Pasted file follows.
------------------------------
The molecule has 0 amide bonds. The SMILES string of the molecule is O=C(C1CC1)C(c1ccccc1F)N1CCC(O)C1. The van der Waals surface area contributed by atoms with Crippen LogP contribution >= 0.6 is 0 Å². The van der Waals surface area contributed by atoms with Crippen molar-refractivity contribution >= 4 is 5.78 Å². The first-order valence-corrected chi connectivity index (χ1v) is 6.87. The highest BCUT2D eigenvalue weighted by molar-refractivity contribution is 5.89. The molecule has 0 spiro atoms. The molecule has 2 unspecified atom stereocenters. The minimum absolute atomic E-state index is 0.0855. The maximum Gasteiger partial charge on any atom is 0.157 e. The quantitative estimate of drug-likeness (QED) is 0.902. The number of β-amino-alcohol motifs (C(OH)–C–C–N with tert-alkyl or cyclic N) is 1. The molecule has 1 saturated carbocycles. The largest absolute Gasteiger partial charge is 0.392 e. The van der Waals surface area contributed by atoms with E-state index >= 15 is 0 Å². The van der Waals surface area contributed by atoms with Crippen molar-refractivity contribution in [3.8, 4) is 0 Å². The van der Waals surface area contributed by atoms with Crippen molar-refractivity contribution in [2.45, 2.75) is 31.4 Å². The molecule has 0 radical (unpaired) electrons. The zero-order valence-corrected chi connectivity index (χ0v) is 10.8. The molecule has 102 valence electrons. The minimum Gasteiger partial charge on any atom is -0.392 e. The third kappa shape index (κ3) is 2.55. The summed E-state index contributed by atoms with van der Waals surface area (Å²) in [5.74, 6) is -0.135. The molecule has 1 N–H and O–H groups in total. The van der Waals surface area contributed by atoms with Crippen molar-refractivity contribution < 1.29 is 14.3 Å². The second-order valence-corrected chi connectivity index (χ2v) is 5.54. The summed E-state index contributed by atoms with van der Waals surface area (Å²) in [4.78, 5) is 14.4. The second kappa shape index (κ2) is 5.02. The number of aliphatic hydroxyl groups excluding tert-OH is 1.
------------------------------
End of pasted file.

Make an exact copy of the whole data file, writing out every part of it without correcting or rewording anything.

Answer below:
The molecule has 0 amide bonds. The SMILES string of the molecule is O=C(C1CC1)C(c1ccccc1F)N1CCC(O)C1. The van der Waals surface area contributed by atoms with Crippen LogP contribution >= 0.6 is 0 Å². The van der Waals surface area contributed by atoms with Crippen molar-refractivity contribution >= 4 is 5.78 Å². The first-order valence-corrected chi connectivity index (χ1v) is 6.87. The highest BCUT2D eigenvalue weighted by molar-refractivity contribution is 5.89. The molecule has 0 spiro atoms. The molecule has 2 unspecified atom stereocenters. The minimum absolute atomic E-state index is 0.0855. The maximum Gasteiger partial charge on any atom is 0.157 e. The quantitative estimate of drug-likeness (QED) is 0.902. The number of β-amino-alcohol motifs (C(OH)–C–C–N with tert-alkyl or cyclic N) is 1. The molecule has 1 saturated carbocycles. The largest absolute Gasteiger partial charge is 0.392 e. The van der Waals surface area contributed by atoms with E-state index >= 15 is 0 Å². The van der Waals surface area contributed by atoms with Crippen molar-refractivity contribution in [3.8, 4) is 0 Å². The van der Waals surface area contributed by atoms with Crippen molar-refractivity contribution in [2.45, 2.75) is 31.4 Å². The molecule has 0 radical (unpaired) electrons. The zero-order valence-corrected chi connectivity index (χ0v) is 10.8. The molecule has 102 valence electrons. The minimum Gasteiger partial charge on any atom is -0.392 e. The third kappa shape index (κ3) is 2.55. The summed E-state index contributed by atoms with van der Waals surface area (Å²) in [5.74, 6) is -0.135. The molecule has 1 N–H and O–H groups in total. The van der Waals surface area contributed by atoms with Crippen molar-refractivity contribution < 1.29 is 14.3 Å². The second-order valence-corrected chi connectivity index (χ2v) is 5.54. The summed E-state index contributed by atoms with van der Waals surface area (Å²) in [4.78, 5) is 14.4. The second kappa shape index (κ2) is 5.02. The number of aliphatic hydroxyl groups excluding tert-OH is 1.